Project to understand women’s creative contributions to British filmmaking is launched

Continuity Supervisor Pamela Davies with filmmaker Michael Powell. The Bill Doug
Continuity Supervisor Pamela Davies with filmmaker Michael Powell. The Bill Douglas Cinema Museum.

The lost legacy of women who’ve worked in the British film industry since the dawn of sound in cinema is the focus of a new national research project.

Women’s Screen Work in the Archives Made Visible will seek to address the often-hidden histories of women in filmmaking, including those working in screenwriting or technical roles, or whose achievements have been subsumed by the directors and producers they worked for.

The research is led by the University of Exeter in partnership with the University of Southampton, Swansea University, the BFI (British Film Institute), and The Bill Douglas Cinema Museum.

Funded by the Arts and Humanities Research Council, the value of the four-year project is £1.49m. It will bring together archivists, curators, film directors and scholars to develop ways to make women’s work in film more discoverable and visible, whether in museums or archives.

Professor Shelley Cobb , Head of Film Studies at the University of Southampton, will work as part of the project, interviewing filmmakers and archivists, as well as linking with the Wessex Film and Sound Archive in Winchester.

Professor Cobb says: "I’m looking forward to hearing from filmmakers about their experience of depositing items in archives and from the archivists themselves about the process of developing feminist archival practices. We hope to shine new light on the role of women in film over the past decades - establishing new ways of evidencing this and documenting future contributions."

"Thousands of women have contributed to shaping British filmmaking and its vibrant history over the past century," says Professor Helen Hanson, Project Lead and Associate Professor in Film History at the University of Exeter. "Their creative contributions, however, are largely absent from public knowledge of that history, because evidence documenting their work is often buried and invisible in major film-related archives and museums."

Alongside Professor Hanson, the project Co-Leads are Southampton’s Professor Shelley Cobb; Professor Linda Ruth Williams, University of Exeter; Dr Lisa Smithstead, University of Swansea; Wendy Russell, Special Collections Archivist at the BFI’s National Archives Special Collections; and Dr Phil Wickham, Curator of The Bill Douglas Cinema Museum in Exeter.

The researchers will primarily work in the BFI’s National Archive’s Special Collections Department at the Conservation Centre in Berkhamsted and at The Bill Douglas Cinema Museum.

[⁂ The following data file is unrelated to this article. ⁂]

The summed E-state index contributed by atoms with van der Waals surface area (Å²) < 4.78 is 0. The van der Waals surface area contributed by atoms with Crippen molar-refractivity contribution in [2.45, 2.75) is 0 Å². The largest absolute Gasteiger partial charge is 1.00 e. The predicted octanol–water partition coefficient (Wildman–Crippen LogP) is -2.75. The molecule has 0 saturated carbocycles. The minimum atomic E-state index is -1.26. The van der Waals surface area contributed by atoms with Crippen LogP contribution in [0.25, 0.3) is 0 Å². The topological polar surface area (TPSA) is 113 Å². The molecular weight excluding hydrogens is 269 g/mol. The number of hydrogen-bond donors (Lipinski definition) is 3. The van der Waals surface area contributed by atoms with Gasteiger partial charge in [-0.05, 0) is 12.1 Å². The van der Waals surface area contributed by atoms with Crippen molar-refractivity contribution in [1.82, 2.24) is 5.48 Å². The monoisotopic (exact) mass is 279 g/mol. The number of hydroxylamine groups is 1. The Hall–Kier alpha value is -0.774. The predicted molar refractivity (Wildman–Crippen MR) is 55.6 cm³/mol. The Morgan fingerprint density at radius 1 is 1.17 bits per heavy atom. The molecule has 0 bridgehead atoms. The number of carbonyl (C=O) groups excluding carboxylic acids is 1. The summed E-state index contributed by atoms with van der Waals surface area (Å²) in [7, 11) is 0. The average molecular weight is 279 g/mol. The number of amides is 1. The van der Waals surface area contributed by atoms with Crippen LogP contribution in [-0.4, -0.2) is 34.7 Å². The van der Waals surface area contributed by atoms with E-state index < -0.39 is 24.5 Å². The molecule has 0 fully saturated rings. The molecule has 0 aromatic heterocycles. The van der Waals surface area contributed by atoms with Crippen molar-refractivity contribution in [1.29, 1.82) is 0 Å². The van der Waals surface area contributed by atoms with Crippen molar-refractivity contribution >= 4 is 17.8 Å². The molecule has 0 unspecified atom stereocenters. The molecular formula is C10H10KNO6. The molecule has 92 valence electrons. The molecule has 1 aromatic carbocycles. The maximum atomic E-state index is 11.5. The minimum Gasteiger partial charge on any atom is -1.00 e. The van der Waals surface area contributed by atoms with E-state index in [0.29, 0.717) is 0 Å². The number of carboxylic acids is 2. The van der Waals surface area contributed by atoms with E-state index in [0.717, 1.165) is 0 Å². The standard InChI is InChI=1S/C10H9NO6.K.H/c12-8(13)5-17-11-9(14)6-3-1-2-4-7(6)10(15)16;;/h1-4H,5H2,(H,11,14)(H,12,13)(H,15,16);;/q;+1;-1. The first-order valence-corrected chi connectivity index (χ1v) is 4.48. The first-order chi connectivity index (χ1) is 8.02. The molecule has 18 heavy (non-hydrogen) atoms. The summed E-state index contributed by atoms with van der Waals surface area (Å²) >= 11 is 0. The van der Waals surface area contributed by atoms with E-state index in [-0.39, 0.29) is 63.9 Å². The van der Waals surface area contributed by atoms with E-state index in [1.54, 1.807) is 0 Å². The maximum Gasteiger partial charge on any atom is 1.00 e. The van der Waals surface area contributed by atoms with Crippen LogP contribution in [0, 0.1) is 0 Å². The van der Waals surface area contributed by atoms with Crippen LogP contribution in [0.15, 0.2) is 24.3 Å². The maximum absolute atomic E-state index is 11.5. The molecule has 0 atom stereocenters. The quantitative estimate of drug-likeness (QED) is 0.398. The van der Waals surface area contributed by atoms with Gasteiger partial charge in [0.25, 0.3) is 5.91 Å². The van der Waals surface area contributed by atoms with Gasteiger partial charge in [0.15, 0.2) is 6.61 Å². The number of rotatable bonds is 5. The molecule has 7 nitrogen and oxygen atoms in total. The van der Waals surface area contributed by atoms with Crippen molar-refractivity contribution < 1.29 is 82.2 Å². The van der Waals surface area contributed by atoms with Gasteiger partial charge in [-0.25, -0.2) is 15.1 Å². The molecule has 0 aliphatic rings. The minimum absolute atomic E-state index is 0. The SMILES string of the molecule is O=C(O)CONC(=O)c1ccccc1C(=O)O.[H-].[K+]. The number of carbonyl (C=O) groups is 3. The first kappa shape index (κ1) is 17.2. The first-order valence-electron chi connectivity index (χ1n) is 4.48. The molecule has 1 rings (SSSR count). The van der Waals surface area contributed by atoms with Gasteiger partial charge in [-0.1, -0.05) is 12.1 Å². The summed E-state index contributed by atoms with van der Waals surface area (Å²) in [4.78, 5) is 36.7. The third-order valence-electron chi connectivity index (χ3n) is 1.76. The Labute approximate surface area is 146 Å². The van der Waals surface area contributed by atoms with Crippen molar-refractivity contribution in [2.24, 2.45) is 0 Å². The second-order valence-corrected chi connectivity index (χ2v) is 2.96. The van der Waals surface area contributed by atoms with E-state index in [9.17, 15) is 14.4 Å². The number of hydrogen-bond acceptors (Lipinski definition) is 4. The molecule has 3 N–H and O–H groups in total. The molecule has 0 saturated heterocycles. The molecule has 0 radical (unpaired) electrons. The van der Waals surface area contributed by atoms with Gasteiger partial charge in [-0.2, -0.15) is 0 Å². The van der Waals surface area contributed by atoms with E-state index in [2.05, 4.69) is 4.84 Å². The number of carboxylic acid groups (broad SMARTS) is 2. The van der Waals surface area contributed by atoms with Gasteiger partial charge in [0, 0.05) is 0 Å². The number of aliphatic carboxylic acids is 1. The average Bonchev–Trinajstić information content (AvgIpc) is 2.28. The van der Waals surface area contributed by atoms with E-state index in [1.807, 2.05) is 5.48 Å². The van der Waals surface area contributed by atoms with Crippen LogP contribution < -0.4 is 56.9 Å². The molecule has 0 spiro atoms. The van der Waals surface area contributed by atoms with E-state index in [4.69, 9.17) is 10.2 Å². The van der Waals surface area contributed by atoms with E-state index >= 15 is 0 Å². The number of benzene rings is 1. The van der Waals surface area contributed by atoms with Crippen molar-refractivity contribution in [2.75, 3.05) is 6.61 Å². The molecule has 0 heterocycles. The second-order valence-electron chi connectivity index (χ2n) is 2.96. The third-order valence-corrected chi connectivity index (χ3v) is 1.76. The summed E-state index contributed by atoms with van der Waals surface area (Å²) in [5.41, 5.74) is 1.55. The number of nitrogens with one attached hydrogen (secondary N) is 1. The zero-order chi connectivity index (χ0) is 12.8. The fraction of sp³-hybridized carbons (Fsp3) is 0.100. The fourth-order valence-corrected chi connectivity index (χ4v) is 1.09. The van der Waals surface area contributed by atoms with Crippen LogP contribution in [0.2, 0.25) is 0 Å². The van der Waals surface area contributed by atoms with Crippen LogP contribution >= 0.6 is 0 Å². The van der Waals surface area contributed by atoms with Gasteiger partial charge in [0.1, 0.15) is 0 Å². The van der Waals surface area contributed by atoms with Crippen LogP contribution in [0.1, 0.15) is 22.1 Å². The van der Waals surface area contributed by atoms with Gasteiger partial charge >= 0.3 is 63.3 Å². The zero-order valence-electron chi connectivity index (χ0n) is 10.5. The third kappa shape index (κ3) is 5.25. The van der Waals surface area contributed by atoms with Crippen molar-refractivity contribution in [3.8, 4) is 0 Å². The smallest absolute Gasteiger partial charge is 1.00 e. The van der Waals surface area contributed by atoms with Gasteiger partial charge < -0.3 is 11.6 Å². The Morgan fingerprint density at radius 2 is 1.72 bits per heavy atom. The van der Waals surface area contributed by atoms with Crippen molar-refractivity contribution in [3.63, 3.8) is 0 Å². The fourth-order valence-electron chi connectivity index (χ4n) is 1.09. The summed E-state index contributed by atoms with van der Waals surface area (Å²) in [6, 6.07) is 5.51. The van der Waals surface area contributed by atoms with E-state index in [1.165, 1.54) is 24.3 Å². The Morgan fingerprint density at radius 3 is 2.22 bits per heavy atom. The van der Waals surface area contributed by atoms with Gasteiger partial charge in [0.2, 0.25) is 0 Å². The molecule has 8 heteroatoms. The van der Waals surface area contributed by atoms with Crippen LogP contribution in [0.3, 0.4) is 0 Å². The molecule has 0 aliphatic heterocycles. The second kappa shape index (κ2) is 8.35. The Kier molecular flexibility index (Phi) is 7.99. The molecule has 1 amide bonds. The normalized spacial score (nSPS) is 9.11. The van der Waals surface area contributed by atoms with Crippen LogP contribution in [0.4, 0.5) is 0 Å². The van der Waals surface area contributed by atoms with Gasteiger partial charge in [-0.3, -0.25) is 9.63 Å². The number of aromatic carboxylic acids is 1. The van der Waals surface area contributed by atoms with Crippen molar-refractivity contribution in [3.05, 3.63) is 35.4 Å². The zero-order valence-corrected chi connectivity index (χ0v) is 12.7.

The project explores how gender, race and ethnicity influences the ways that film-related collections are catalogued, described, archived and curated. It will investigate how women’s work in a range of filmmaking roles are archived and look at how the issue of ’status’ might define whether the work of a female film-maker is regarded as ’collectable’.

The team will interview prominent female directors, and build case studies around collections of Gurinder Chadha (Bend It Like Beckham, Blinded By The Light) and Tina Gharavi (I Am Nasrine), examining of the rich production materials relating to their screen work, including details of projects that were never realised, as well as scripts, storyboards, notes, photographs and publicity materials, preserved and cared for by the Special Collections team at the BFI National Archive.

"The BFI is delighted to be part of this important and timely project to highlight the vital contribution women have made to the history of British cinema," says Wendy Russell. "The opening up of women’s success stories, as well as the barriers they may have faced in the film industry both above and below the line is long overdue and will enhance our understanding and knowledge of the BFI National Archive’s Special Collections. We are immensely grateful to Tina Gharavi and Gurinder Chadha for the generous donation of their personal archives, which will play a key part in this project."

There will also be a specific focus on making women’s screen work visible, culminating in a major exhibition and new book towards the end of the project.

"Film history has traditionally been written around male directorial figures and influenced by the auteur theory," says Professor Williams. "But filmmaking is a collaborative process, shaped by highly specialised artists, technicians and practitioners working in sound, set design, scripting and so many other disciplines. Many of these stories - which are more often than we might think women’s stories - can now only be found in the margins of history, So, what we hope to achieve through this collaborative project is to find new ways to archive and exhibit the role of women in film and change how we think about the histories of women in film around the world."